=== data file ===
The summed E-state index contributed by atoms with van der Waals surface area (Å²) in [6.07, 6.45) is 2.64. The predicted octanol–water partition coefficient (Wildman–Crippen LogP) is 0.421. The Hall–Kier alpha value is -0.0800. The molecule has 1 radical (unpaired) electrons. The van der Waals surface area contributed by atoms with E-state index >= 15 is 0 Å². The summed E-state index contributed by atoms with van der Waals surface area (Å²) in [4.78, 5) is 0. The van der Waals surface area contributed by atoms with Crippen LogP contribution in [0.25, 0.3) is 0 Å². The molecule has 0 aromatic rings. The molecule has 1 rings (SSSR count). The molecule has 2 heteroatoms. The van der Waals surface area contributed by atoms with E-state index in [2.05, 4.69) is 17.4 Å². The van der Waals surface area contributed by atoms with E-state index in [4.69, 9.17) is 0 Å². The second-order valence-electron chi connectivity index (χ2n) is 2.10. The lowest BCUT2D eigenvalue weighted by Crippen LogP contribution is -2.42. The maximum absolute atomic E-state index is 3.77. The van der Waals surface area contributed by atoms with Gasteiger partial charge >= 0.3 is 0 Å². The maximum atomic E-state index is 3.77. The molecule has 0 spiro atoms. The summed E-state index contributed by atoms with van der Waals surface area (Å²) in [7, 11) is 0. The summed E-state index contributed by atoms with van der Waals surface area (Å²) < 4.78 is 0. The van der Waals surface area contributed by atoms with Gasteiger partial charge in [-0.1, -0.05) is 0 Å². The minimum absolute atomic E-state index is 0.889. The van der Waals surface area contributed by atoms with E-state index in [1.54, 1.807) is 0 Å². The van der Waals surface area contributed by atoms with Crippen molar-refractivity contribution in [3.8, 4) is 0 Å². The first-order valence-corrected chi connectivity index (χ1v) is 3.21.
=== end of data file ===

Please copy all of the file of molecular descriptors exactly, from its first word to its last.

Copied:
The summed E-state index contributed by atoms with van der Waals surface area (Å²) in [6.07, 6.45) is 2.64. The predicted octanol–water partition coefficient (Wildman–Crippen LogP) is 0.421. The Hall–Kier alpha value is -0.0800. The molecule has 1 radical (unpaired) electrons. The van der Waals surface area contributed by atoms with E-state index >= 15 is 0 Å². The summed E-state index contributed by atoms with van der Waals surface area (Å²) in [4.78, 5) is 0. The van der Waals surface area contributed by atoms with Crippen LogP contribution in [0.25, 0.3) is 0 Å². The molecule has 0 aromatic rings. The molecule has 1 rings (SSSR count). The molecule has 2 heteroatoms. The van der Waals surface area contributed by atoms with E-state index in [2.05, 4.69) is 17.4 Å². The van der Waals surface area contributed by atoms with E-state index in [4.69, 9.17) is 0 Å². The second-order valence-electron chi connectivity index (χ2n) is 2.10. The lowest BCUT2D eigenvalue weighted by Crippen LogP contribution is -2.42. The maximum absolute atomic E-state index is 3.77. The van der Waals surface area contributed by atoms with Gasteiger partial charge >= 0.3 is 0 Å². The maximum atomic E-state index is 3.77. The molecule has 0 spiro atoms. The summed E-state index contributed by atoms with van der Waals surface area (Å²) in [7, 11) is 0. The summed E-state index contributed by atoms with van der Waals surface area (Å²) < 4.78 is 0. The van der Waals surface area contributed by atoms with Gasteiger partial charge in [-0.1, -0.05) is 0 Å². The minimum absolute atomic E-state index is 0.889. The van der Waals surface area contributed by atoms with E-state index in [1.54, 1.807) is 0 Å². The van der Waals surface area contributed by atoms with Crippen molar-refractivity contribution in [3.8, 4) is 0 Å². The first-order valence-corrected chi connectivity index (χ1v) is 3.21.